This study investigated the relationship between adolescent students' gender and racial/ethnic backgrounds and their likelihood of being identified by their peers as having leadership qualities. A survey designed to gauge peer perceptions of leadership qualities was administered to 1003 middle school students from three diverse public middle schools in a Northeastern US city. The survey asked students to nominate as many students as possible who possess specific leadership characteristics. Female students consistently received more nominations across all survey items at two schools. This pattern was observed for five out of the ten survey items at the third school. At a school with a Hispanic majority, Hispanic students received more nominations for most survey items than Asian, Black, and White students. Additionally, at a school with a Black majority, Asian students received more nominations for all survey items compared to Black and Hispanic students and for nine survey items compared to White students. The results indicate that students' gender and schools' racial/ethnic composition may have some influence on peer perceptions of leadership. Furthermore, significant differences in how youths perceive leadership among peers of different backgrounds may be indicative of bias. Educators and administrators can use this information to make sure that students from marginalized backgrounds have opportunities to grow as leaders.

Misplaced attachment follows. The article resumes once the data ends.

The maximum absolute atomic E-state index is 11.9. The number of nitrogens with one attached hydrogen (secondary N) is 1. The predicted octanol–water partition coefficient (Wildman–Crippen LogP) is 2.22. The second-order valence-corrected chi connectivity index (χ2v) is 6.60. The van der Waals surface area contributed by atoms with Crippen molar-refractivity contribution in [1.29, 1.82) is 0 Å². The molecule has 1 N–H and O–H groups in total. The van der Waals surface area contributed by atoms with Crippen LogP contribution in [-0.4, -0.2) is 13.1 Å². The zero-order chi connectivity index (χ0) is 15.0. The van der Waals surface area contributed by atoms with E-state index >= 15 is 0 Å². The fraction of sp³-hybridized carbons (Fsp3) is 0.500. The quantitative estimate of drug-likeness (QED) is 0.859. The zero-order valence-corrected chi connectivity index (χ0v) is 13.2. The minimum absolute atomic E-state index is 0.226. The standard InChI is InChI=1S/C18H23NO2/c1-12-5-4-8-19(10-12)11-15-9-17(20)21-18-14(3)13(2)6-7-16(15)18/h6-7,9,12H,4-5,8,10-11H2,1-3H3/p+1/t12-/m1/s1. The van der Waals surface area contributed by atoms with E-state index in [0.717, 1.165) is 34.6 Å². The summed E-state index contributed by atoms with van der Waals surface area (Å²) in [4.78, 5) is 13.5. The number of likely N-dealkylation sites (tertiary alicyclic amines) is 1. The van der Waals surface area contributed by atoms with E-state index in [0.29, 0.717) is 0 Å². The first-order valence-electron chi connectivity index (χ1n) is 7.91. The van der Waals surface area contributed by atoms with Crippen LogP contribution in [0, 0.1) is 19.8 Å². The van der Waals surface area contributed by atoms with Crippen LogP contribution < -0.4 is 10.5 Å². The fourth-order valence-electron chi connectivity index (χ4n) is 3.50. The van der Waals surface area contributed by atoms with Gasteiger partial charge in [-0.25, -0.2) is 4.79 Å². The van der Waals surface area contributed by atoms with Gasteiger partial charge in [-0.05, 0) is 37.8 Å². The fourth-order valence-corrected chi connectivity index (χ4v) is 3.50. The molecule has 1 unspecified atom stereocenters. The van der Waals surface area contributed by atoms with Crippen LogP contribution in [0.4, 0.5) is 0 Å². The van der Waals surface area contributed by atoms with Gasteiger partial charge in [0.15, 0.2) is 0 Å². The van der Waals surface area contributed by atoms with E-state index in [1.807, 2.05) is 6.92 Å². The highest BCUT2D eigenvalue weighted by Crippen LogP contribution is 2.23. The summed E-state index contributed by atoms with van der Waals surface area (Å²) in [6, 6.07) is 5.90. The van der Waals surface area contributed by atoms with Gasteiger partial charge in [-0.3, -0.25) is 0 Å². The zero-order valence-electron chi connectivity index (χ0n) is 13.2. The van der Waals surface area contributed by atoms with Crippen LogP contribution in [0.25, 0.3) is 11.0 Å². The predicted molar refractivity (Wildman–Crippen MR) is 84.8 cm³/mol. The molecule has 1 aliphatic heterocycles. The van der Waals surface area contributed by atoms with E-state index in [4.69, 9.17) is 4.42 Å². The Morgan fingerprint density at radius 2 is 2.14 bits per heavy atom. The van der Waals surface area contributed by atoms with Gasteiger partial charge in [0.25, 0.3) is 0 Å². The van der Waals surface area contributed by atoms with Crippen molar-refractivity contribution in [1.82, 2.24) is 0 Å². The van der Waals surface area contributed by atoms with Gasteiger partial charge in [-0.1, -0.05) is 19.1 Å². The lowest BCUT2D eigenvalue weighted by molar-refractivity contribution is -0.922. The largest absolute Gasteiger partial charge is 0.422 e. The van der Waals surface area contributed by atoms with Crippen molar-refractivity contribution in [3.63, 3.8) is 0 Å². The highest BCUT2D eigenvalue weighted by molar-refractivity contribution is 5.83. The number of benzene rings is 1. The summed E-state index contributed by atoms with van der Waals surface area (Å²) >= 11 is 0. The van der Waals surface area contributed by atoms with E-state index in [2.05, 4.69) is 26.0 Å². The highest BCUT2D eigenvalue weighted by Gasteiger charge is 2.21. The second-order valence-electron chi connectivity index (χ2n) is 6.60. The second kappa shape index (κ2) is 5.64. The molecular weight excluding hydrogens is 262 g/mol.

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Copyright (c) 2021 Simon Daniel, Angela W. Wang, Maurice J. Elias